Today the Advertising Standards Authority (ASA) has released a new Financial Advertising Code (Code) following a routine review and consultation process. The Code will replace the existing Code for Financial Advertising (Existing Code) and will come into effect from 1 March 2022 for new Financial Advertising, and 1 June 2022 for all Financial Advertising.

Links to the Code and the media release are available here and here.

Who needs to read it? Why?

All financial market participants who may advertise financial products or financial services should carefully read the Code and should ensure that their own advertising and practices are consistent with it. It will also be relevant to other agencies and media organisations, as the Code emphasises that “the responsibility to comply with all aspects of advertising regulation is shared between all the parties to an advertisement”.

The new Code does describe in more depth than the Existing Code the parties and products to which it will apply, including specific references to new products such as buy now pay later schemes and cryptocurrencies.

What does it cover?

The Code updates the wording of the Principles of Financial Advertising (the standards expected by the ASA in Financial Advertising) (Principles), which are now framed as:

  1. Social Responsibility – Financial Advertising must be prepared and placed with a high standard of social responsibility to consumers and society.
  2. Truthful Presentation – Financial Advertising must be truthful, balanced and must not be misleading.

The Code also introduces Rules in relation to the Principles, which specify how the Principles are to be interpreted and applied. In relation to:

  1. Social Responsibility – the Code states that Financial Advertising must be easily understood by consumers.
  2. Truthful Presentation – the Code states that:
  • Financial Advertising must not mislead or be likely to mislead, deceive or confuse consumers, abuse their trust or exploit their lack of knowledge. Misleading may be by implication, inaccuracy, ambiguity, exaggeration, unrealistic claim, omission, false representation or otherwise.
  • Advertisements must not use tests, surveys, research results or quotations from technical and scientific literature in a manner that is misleading or deceptive.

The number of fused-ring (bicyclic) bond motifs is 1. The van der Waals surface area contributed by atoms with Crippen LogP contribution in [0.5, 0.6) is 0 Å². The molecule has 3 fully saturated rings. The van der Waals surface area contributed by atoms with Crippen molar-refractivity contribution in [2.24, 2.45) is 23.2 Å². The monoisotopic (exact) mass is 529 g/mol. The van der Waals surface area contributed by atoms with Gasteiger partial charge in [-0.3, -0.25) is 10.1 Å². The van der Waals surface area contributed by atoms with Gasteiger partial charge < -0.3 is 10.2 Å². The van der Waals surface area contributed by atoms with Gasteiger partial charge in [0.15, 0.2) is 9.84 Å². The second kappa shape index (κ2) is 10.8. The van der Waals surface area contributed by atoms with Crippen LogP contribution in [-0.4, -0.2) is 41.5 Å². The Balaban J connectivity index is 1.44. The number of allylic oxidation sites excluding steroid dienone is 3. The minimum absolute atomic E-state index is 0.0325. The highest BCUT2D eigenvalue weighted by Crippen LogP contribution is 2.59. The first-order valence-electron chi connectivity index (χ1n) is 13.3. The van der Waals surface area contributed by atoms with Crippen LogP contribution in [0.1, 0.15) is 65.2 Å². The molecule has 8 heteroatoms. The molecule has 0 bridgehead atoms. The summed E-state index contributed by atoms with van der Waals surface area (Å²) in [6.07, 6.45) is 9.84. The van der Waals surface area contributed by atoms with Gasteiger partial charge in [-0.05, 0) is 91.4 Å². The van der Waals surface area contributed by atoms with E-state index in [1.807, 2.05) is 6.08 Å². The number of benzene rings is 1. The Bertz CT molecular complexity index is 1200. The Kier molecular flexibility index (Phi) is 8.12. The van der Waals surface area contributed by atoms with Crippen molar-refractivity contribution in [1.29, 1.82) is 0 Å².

The Code also updates the Guidelines in relation to the Principles, which provide the information and examples included to explain the Rules.

Finally, the Code also amends existing the definition of ‘Financial Advertising’, which is now framed in the new Code as “any message, the content of which is controlled directly or indirectly by the Advertiser, expressed in any language and communicated in any medium with the intent to influence the choice, opinion or behaviour of those to whom it is addressed and is for the purpose of promoting a Financial Product or Service”.

The ASA updated this definition to make it “clearer and in more detail for industry and consumers to understand”. The wording used in the current definition of ‘Financial Advertisements’ in the Existing Code is complex, and is framed as “advertisements for the lending, saving or investment of money, financial instruments, financial transactions, offers of securities and includes category 1 and category 2 products as defined in the Financial Advisers Act 2008”. ‘Advertisements’, in turn, has its own standalone definition in the Existing Code. The new definition of ‘Financial Advertisements’ is much simpler and more straightforward.

Our view

Overall, we welcome the greater clarity and simplicity introduced by the new Code in relation to the definition of ‘Financial Advertising’, and the update to the Code more broadly to ensure that it is fit for purpose. While some who submitted during the Consultation questioned whether we needed a standalone Financial Advertising Code, as the Advertising Standards Code would apply regardless, we think it is important for there to be standalone rules which apply in relation to Financial Advertising. It is also good to see that the ASA has considered the Financial Markets Authority’s ‘Guidance Note: Advertising Offers of Financial Products under the FMC Act’ and has concluded that there are no inconsistencies between it and the new Code. Care will be needed, however, to understand where there are products (such as most cryptocurrencies) that are not generally within the scope of the Financial Markets Authority’s guidance, but are intended to be captured by the Code.